There are more than 2,000 short tracks in the United States. Among them, fewer than 60 are NASCAR-sanctioned. Holland NASCAR Motorsports Complex is one of the few with such distinction. The raceway has guzzled the fumes of that rarified air since 1960, when it was built as a 1/3-mile facility surrounded by just 1,200 seats. In 1964, the course expanded to 3/8 mile, and four years later, asphalt replaced the outdated shag carpeting as the track's surface. Today, Holland packs up to 7,000 spectators into its grandstands. It completes the race-day experience with various amenities, including The Midway, where fans can fuel up on snacks and drinks, and The Village, where fans party under large tents and around picnic tables.
The clothing connoisseurs at Hardee Bros. Dry Cleaners cleanse and mend garments and household items with a full roster of services. A thorough dry-cleaning process tackles stains on shirts ($2.45) and pants ($6.10) while banishing freshly squeezed football juice from soiled sports coats ($7.60). Dingy area rugs and drapes can be spruced up and returned to their domestic perches spot-free. With repair services, mending mavens can fix broken zippers or use alterations to shorten an overly long jean hem or let out the seams to make room for secret squirt-gun holsters.
With a room full of toys and no time constraints, Toddle Town & More is designed to give kids an outlet for their energy and creativity. Visitors aged 6 and younger explore age-appropriate playgrounds and don dress-up clothes in an open, safe environment, while parents observe with the help of numerous mirrors. The space is open Monday–Friday for unlimited drop-in play, ensuring sessions can fit into the busiest of schedules. A calendar of supervised programs, such as preschool, play groups, and music classes, offer little ones additional chances to learn social skills and introductory guitar solos. Toddle Town & More caters to the allergy-sensitive, and parents are asked to refrain from packing peanut products in their child's lunch bags.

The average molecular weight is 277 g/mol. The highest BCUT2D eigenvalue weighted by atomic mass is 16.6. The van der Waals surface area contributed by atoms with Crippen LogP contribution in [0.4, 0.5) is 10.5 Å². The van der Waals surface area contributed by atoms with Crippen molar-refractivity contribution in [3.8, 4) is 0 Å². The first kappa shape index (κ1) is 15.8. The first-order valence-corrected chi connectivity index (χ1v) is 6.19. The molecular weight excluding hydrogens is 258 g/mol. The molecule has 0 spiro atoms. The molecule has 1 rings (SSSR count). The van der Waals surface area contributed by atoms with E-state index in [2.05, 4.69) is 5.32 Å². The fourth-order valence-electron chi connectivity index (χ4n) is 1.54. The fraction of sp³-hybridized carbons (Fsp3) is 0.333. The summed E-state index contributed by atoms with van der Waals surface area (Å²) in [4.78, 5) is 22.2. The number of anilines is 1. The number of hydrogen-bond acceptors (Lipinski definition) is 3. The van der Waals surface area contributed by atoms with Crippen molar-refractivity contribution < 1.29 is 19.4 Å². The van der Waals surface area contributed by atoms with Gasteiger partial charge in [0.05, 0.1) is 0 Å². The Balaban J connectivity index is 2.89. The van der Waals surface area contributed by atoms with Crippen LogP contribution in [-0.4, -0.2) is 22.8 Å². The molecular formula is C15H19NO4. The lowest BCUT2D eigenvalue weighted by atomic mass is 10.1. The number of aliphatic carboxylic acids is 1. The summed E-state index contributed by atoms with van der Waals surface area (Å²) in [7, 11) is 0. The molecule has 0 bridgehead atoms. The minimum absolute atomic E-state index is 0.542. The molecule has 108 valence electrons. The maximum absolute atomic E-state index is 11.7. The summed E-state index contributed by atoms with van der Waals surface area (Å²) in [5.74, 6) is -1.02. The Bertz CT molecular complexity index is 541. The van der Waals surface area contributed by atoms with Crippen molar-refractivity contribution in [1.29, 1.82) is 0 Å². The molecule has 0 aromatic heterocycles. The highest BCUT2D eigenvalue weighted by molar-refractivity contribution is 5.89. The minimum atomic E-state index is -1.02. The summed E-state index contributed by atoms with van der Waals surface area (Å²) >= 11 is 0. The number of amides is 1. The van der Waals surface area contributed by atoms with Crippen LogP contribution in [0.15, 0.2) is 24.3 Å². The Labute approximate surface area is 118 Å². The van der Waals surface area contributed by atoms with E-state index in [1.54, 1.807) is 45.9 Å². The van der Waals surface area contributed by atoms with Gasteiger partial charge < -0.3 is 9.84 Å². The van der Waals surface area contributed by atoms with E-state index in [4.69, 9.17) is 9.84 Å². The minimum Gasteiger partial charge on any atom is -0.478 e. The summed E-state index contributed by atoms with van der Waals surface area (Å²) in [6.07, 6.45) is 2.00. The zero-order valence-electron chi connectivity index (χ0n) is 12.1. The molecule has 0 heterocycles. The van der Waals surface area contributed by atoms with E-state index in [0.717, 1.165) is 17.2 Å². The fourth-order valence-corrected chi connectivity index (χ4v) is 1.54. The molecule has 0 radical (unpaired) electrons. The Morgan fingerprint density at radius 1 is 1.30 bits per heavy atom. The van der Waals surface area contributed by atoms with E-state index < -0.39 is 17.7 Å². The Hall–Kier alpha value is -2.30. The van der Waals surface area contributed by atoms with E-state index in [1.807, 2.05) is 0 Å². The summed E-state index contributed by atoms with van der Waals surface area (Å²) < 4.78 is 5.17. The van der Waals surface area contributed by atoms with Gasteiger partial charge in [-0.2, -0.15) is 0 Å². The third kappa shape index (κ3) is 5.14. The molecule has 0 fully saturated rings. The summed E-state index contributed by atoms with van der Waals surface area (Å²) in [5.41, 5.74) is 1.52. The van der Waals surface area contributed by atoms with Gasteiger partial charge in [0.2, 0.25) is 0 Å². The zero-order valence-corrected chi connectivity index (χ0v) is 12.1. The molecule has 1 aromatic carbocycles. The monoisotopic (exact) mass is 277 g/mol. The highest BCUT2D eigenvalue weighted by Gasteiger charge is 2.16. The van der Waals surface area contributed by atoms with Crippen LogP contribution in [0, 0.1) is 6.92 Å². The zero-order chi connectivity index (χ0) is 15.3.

In 1976, busy California mother Joan Barnes wanted nothing more than to find a play place where she and her kids could enjoy age-appropriate, educational activities. Finding none, she developed her own innovative play environment within a developmental-based program structure now known as Gymboree Play & Music. Today, kids tumble and learn in more than 650 locations in 33 countries around the world, engaging in open play and classes designed to build cognitive and motor skills. As parents participate in their children's development, their kids learn to paint, play music, and interact socially outside of their preschool knitting circles.